Among some of the bill's unappealing aspects: Voting for the bailout means renouncing the psychological architecture of the free market's system of risks and rewards, securing the personal portfolios of predator-class financial professionals and paralyzing the government with debt and deficit for another generation or two. The rub is that voting against it would probably have worse consequences. As Steve Pearlstein wrote in The Washington Post, "You can try to prevent a financial meltdown or you can teach Wall Street a lesson, but you can't do both at the same time." Knowing all this, competent practitioners of statecraft don't allow a vote on a bill until it's greased. The president, apparently out of mojo, left the arm-twisting to Henry Paulson; the man they called King Henry for a couple misguided days not only was a legislative rookie, but he ran the Mother of All Investment Banks before joining the administration. His arm-twisting didn't work. Speaker Nancy Pelosi, for her part, thought it would be cool to make a shrill, partisan floor speech right before the vote. That really helped. The minority leader, John Boehner, was busy trying to placate rightfully rabid Republicans who would probably dethrone him if he got rolled by the administration without putting up a free-market fight. So there was no greasing for this vote. -Dick Meyer (link)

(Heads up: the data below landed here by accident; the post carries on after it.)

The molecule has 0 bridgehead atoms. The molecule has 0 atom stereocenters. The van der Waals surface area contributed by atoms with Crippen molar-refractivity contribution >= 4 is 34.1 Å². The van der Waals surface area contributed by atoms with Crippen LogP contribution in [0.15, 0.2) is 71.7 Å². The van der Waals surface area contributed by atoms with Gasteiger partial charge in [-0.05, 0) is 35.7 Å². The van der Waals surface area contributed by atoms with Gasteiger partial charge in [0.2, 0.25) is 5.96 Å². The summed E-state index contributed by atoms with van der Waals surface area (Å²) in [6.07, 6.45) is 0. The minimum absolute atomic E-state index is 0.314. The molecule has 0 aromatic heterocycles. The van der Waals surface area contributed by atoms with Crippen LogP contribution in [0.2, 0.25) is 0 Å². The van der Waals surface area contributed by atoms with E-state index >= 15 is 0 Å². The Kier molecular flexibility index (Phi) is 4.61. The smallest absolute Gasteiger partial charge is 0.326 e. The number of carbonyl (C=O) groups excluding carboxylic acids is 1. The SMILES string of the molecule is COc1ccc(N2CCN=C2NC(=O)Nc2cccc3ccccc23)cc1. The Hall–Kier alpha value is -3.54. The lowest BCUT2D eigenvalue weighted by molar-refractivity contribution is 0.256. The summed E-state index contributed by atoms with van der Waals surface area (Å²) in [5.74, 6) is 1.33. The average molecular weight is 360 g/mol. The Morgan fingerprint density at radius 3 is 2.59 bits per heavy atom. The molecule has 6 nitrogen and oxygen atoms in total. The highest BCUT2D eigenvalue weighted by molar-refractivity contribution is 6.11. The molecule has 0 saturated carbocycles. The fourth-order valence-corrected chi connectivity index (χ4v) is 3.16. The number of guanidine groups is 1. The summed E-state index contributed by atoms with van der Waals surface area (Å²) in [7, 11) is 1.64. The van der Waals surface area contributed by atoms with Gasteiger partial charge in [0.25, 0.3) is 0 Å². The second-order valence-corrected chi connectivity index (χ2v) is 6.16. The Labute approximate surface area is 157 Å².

Meyer gives a great summary of what's happened so far, and a fantastic comparison to how the government handled Hurricane Katrina. It would seem everyone is fighting to get their way.